Middle order December 11, 2006

Pakistan's virgin middle-order

Kamran Abbasi makes a case for a revamped Pakistan middle order

It might have seemed unthinkable that Pakistan would be without any of their holy middle-order but it will happen in Multan. Injury, illness, and bereavement have conspired to rob Pakistan of Inzamam-ul Haq, Mohammad Yousuf, and Younis Khan. While those three should rest assured about their World Cup chances, the situation has started to hot up for anybody below them in the pecking order--and that means everybody.

The fourth one-dayer will be an expedition into virgin territory for Pakistan, which explains why Shoaib Akhtar is nowehere to be seen. Shorn of their Titans, Pakistan will showcase a new middle-order and a new captain.

On the captaincy front, Abdul Razzaq appears to be the next in line by dint of hierarchy and his momentary elevation to the vice-captaincy prior to the Champions Trophy. Some observers question Razzaq's place in the team but there should be no doubt about Razzaq's value as a giant-hitting middle-order batsman and a safe but unspectacular bowler in one-day cricket; it's in Test cricket that Razzaq's place is in serious danger. Yet there has been scant evidence of Razzaq's ability as a captain. The other obvious contender would be Shoaib Malik, and there was once talk of Afridi as a future captain.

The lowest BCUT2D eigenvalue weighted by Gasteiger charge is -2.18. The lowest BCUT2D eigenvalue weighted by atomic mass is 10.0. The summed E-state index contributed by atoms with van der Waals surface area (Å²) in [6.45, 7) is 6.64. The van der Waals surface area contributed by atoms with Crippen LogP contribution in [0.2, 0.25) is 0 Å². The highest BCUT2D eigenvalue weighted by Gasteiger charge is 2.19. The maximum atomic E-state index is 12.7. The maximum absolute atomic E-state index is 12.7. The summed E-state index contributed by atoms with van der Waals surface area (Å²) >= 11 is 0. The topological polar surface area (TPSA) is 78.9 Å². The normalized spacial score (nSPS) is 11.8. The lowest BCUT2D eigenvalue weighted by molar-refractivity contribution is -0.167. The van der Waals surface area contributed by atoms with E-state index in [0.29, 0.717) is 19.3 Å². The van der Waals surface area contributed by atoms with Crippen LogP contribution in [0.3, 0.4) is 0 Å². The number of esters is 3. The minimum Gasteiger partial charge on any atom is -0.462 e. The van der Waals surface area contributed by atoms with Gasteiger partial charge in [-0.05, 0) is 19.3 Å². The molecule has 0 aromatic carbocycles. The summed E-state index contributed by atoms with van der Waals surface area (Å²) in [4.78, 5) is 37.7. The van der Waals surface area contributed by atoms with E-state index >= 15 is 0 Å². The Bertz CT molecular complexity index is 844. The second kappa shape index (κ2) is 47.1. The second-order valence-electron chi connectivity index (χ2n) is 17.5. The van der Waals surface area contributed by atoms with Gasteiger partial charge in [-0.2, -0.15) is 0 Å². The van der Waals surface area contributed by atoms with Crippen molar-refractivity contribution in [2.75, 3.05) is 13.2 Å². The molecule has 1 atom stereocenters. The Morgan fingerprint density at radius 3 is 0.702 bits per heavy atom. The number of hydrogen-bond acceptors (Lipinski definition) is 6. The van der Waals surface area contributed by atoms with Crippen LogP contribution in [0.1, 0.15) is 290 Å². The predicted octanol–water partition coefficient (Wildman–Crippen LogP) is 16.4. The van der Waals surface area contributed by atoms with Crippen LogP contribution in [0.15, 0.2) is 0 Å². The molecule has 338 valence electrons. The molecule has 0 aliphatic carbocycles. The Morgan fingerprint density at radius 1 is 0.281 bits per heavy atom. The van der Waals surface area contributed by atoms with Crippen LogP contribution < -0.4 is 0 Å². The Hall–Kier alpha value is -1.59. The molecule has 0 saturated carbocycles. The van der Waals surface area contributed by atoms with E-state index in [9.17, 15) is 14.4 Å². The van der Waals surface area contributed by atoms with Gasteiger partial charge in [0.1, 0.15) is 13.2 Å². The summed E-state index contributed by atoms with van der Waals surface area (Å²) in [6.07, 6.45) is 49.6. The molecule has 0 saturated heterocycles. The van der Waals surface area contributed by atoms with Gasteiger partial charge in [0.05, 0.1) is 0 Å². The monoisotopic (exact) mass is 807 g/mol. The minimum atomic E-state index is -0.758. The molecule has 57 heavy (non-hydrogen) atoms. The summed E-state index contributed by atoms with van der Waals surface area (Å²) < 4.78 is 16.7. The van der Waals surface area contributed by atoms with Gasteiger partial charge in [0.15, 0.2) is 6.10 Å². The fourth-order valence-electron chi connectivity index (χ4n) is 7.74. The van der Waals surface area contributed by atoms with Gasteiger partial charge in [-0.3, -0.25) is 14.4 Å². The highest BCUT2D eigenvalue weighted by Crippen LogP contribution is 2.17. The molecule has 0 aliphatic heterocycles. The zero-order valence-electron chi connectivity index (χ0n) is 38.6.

The performance of Pakistan's middle-order will be the most fascinating aspect of the fourth one-dayer. Yasir Hameed deserves an opportunity and might make an ideal number three. The logic of Faisal Iqbal's selection is that he would play too. And I would slot in Afridi in place of Rao Iftikhar.

With their players on form Pakistan have mind-boggling options but when those same players misfire it can all look a desperate shambles. Any match without Inzamam, Yousuf, and Younis will be a real test for Pakistan's young team. Who will seize the opportunity to show some leadership?

Kamran Abbasi is an editor, writer and broadcaster. He tweets here